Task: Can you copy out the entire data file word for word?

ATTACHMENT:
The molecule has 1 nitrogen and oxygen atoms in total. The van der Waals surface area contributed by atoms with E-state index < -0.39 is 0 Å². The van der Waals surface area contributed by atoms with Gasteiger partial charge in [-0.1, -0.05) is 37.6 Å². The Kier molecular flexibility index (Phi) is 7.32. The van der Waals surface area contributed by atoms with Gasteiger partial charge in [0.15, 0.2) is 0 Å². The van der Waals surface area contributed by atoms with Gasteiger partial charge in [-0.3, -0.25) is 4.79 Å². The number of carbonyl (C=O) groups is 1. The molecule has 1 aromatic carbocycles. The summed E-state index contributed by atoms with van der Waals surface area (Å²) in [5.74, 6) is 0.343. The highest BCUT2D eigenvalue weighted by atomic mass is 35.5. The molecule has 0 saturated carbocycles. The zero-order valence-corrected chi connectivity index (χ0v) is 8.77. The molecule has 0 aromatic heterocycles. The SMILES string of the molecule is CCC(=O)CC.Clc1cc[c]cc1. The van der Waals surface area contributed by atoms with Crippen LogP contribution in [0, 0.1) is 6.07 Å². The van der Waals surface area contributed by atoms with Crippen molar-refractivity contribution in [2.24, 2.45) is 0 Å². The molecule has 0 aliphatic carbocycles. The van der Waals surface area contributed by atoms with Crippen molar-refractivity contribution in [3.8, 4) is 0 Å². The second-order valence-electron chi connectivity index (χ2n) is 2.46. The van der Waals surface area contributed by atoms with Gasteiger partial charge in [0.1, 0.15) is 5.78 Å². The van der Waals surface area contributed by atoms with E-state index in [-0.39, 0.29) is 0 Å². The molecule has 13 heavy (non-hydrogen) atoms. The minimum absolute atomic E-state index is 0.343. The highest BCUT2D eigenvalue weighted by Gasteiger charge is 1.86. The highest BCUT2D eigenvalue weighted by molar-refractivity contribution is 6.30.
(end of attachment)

The molecule has 1 nitrogen and oxygen atoms in total. The van der Waals surface area contributed by atoms with E-state index < -0.39 is 0 Å². The van der Waals surface area contributed by atoms with Gasteiger partial charge in [-0.1, -0.05) is 37.6 Å². The Kier molecular flexibility index (Phi) is 7.32. The van der Waals surface area contributed by atoms with Gasteiger partial charge in [0.15, 0.2) is 0 Å². The van der Waals surface area contributed by atoms with Gasteiger partial charge in [-0.3, -0.25) is 4.79 Å². The number of carbonyl (C=O) groups is 1. The molecule has 1 aromatic carbocycles. The summed E-state index contributed by atoms with van der Waals surface area (Å²) in [5.74, 6) is 0.343. The highest BCUT2D eigenvalue weighted by atomic mass is 35.5. The molecule has 0 saturated carbocycles. The zero-order valence-corrected chi connectivity index (χ0v) is 8.77. The molecule has 0 aromatic heterocycles. The SMILES string of the molecule is CCC(=O)CC.Clc1cc[c]cc1. The van der Waals surface area contributed by atoms with Crippen LogP contribution in [0, 0.1) is 6.07 Å². The van der Waals surface area contributed by atoms with Crippen molar-refractivity contribution in [2.24, 2.45) is 0 Å². The molecule has 0 aliphatic carbocycles. The van der Waals surface area contributed by atoms with Crippen molar-refractivity contribution in [3.8, 4) is 0 Å². The second-order valence-electron chi connectivity index (χ2n) is 2.46. The van der Waals surface area contributed by atoms with Gasteiger partial charge in [0.1, 0.15) is 5.78 Å². The van der Waals surface area contributed by atoms with E-state index in [-0.39, 0.29) is 0 Å². The molecule has 13 heavy (non-hydrogen) atoms. The minimum absolute atomic E-state index is 0.343. The highest BCUT2D eigenvalue weighted by Gasteiger charge is 1.86. The highest BCUT2D eigenvalue weighted by molar-refractivity contribution is 6.30.